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Film & Culture Chapter 6
Terms in this set (15)
The process of capturing moving images on film or some other medium.
One uninterrupted run of the camera. A shot can be as short or as long as the director wants, but it cannot exceed the length of the film stock in the camera. Compare setup.
An indication of the number of times a particular shot is taken (e.g., shot 14, take 7).
The chief electrician on a movie production set.
First assistant electrician to the gaffer on a movie production set.
All-around handyperson on a movie production set, most often working with the camera crews and electrical crews.
widescreen aspect ratio
Any aspect ratio wider than 1.33:1, the standard ratio until the early 1950s.
Also known as main light or source light. The brightest light falling on a subject.
Lighting, positioned at the opposite side of the camera from the key light, that can fill in the shadows created by the brighter key light. Fill light may also come from a reflector board.
depth of field
The distance in front of a camera and its lens in which objects are in apparent sharp focus.
Also known as a master shot or cover shot. A shot that ordinarily serves as a foundation for (and usually begins) a sequence by showing the location of ensuing action. Although usually a long shot or extreme long shot, a master shot may also be a medium shot or close-up that includes a sign or other cue to identify the location. Master shots are also called cover shots because the editor can repeat them later in the film to remind the audience of the location, thus "covering" the director by avoiding the need to reshoot.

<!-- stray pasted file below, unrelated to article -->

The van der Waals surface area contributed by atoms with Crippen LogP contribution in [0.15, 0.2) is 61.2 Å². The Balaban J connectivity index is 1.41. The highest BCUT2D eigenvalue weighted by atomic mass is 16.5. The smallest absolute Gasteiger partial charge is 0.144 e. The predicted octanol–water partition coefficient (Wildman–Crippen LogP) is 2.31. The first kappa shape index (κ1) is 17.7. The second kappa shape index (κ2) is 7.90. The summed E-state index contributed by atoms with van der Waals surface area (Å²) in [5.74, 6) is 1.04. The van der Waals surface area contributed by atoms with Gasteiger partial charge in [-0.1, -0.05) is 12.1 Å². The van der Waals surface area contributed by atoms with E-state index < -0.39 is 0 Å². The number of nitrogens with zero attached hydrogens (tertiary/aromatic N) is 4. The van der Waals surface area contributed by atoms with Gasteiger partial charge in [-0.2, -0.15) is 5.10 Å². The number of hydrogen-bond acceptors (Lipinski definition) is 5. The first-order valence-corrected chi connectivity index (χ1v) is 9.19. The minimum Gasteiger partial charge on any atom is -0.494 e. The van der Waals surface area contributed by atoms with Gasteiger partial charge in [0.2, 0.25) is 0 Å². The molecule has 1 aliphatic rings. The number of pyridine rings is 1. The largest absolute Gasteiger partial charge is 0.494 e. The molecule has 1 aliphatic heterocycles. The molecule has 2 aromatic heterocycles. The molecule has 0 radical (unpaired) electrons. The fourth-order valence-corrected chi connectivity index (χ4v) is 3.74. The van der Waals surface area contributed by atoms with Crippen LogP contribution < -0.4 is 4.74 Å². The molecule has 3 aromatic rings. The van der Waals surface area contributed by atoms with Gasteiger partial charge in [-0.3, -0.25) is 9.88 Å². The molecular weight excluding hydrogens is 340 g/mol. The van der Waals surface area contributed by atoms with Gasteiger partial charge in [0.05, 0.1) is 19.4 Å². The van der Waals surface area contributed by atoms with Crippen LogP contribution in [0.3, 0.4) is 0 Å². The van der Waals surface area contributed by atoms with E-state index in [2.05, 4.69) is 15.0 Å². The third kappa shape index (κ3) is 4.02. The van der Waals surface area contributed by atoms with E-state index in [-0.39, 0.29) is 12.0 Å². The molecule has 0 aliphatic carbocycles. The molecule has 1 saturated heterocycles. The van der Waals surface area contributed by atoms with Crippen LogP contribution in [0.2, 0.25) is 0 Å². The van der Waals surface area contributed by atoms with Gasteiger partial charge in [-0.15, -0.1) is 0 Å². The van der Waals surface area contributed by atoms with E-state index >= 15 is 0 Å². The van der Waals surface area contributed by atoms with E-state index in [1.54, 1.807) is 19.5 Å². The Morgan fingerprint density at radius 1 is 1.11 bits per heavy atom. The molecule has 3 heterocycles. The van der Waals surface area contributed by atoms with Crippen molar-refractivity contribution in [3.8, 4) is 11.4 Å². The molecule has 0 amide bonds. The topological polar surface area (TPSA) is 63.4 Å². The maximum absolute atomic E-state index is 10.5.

deep space composition
A total visual composition that occupies all three planes of the frame, thus creating an illusion of depth, and that is usually reproduced on the screen by deep-focus cinematography.
The level and height of the camera in relation to the subject being photographed. The five basic camera angles produce eye-level shots, high-angle shots, low-angle shots, Dutch-angle shots, and aerial-view shots.
The horizontal movement of a camera mounted on the gyroscopic head of a stationary tripod; like the tilt shot, the pan shot is a simple movement with dynamic possibilities for creating meaning.
Also known as traveling shot or dolly shot. A shot taken by a camera fixed to a wheeled support called a dolly. When the dolly runs on tracks (or when the camera is mounted to a crane or an aerial device such as an airplane, a helicopter, or a balloon) the shot is called a tracking shot.
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